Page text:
Q. When do I need permission to use someone else’s material, such as song lyrics or poetry, in my novel?
A. The answer is simple: whenever the failure to seek permission will result in copyright infringement. Since 1976,U.S.copyright is automatic when an original work — text, art, photos or music — is created and fixed in a copy or recorded for the first time. Neither registration nor copyright notice is required. Reproducing someone’s copyrighted work without their permission — even if you give them attribution – is infringement.
It is safest to assume, therefore, that you must get permission from the copyright owner for all material – text, quotes, lyrics — unless the material falls into one of the following two narrow categories:
1. Public domain material. Public domain material includes items that cannot be copyrighted (ideas, titles, names, short phrases, and slogans); works whose copyright expired and/or was not renewed (including all work created beforeJanuary 1, 1923); most federal government documents (but not those created by private contractors); and many state government documents and publications.
2. Fair Use. You also don’t need permission if your use of the material qualifies as “fair use” under Section 107 of the Copyright Act. In general, however, fair use always is a short excerpt used in connection with genuine criticism, parody, or teaching. Use of material in a review or scholarly article is fair use; use in novels is not. (For example, including lyrics from the Rolling Stones in your novel is not fair use.)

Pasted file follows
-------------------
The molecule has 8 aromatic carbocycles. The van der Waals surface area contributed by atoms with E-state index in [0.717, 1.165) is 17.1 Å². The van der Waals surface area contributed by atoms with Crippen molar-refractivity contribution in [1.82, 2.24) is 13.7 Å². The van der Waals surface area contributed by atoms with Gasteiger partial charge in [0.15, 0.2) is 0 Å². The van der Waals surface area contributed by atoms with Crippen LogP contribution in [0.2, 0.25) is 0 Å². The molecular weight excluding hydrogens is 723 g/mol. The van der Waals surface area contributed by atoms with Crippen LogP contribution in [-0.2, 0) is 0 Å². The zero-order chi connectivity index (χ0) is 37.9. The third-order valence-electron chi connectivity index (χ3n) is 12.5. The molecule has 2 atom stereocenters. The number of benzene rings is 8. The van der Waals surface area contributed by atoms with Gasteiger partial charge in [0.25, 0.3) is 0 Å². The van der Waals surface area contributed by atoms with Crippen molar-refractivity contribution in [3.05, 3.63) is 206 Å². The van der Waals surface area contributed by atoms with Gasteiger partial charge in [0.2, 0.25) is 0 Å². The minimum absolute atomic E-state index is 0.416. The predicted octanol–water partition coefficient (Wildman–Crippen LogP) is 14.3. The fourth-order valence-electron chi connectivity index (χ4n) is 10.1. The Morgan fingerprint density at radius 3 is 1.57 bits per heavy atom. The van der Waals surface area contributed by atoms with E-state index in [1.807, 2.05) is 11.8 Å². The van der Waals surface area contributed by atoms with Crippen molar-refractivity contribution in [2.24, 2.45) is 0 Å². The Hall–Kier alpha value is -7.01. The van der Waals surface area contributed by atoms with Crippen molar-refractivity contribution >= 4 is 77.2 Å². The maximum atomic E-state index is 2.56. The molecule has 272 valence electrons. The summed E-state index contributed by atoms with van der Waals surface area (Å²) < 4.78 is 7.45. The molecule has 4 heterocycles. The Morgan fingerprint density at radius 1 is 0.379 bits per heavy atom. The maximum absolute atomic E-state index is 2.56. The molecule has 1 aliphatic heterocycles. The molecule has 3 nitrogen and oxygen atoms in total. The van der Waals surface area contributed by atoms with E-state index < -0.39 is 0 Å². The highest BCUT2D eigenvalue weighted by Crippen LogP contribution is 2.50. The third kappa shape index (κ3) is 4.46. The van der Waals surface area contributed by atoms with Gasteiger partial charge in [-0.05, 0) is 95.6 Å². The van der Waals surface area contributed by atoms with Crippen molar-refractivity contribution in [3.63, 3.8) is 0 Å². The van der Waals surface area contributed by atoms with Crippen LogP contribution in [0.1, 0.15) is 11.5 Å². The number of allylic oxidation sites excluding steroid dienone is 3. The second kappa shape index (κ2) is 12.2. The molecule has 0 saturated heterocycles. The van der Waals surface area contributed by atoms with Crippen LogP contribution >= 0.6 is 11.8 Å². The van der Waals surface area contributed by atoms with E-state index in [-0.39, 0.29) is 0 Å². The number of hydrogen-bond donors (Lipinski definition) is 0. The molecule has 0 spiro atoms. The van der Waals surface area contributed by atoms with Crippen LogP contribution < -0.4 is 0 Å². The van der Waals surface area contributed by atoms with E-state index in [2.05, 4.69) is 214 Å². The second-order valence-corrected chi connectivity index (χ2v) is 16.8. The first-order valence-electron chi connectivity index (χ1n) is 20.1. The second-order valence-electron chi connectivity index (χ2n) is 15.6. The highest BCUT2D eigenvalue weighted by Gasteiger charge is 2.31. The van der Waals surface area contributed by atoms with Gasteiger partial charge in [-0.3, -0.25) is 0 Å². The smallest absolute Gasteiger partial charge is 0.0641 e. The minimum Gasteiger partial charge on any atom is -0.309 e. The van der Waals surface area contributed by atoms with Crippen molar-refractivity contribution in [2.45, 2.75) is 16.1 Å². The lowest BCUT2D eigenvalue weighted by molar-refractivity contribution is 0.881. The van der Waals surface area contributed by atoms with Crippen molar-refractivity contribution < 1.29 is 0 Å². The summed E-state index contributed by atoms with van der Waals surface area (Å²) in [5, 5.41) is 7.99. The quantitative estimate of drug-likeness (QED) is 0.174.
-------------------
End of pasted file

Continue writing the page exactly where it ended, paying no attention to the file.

In theory, getting permission should be easy – just find out who owns the copyright and ask. In practice, however, it can be tough. Publishers are easier to track down than authors, and they usually can put you in touch with the author. Libraries have many directories available, such as the Literary Marketplace, to help you find publisher’s names and addresses. The U.S. Copyright Office (loc.gov) also will research copyright ownership for a fee.
Many copyright owners use licensing agencies to handle permissions such as theCopyrightClearanceCenter(http://www.copyright.com). You can locate song lyric ownership through the American Society of Composers, Authors, and Publishers (ASCAP) (http://www.ascap.com/index.html ); Broadcast Music Incorporated (BMI)
(http://www.bmi.com/home.asp); The Harry Fox Agency, Inc. (HFA) (http://www.nmpa.org/hfa.html); and SESAC (http://www.sesac.com).
Unfortunately, getting permission from an agency usually involves paying at least a nominal fee. In many cases there will be no fee, or a nominal fee charged by the owner, but in other cases the fee will be prohibitive for your projected use.
What if you can’t locate the owner? The simple answer is, you can’t use the material. It’s no defense in an infringement claim that you couldn’t locate the author. Instead, try to find some other excerpt that suits your purpose.
Daniel Steven is Chairman of the MWA Contracts and Grievances Committee and a publishing and media attorney (www.publishlawyer.com). This column provides general legal information; consult an attorney for application of the law to your specific circumstances.
© 2006 Daniel Steven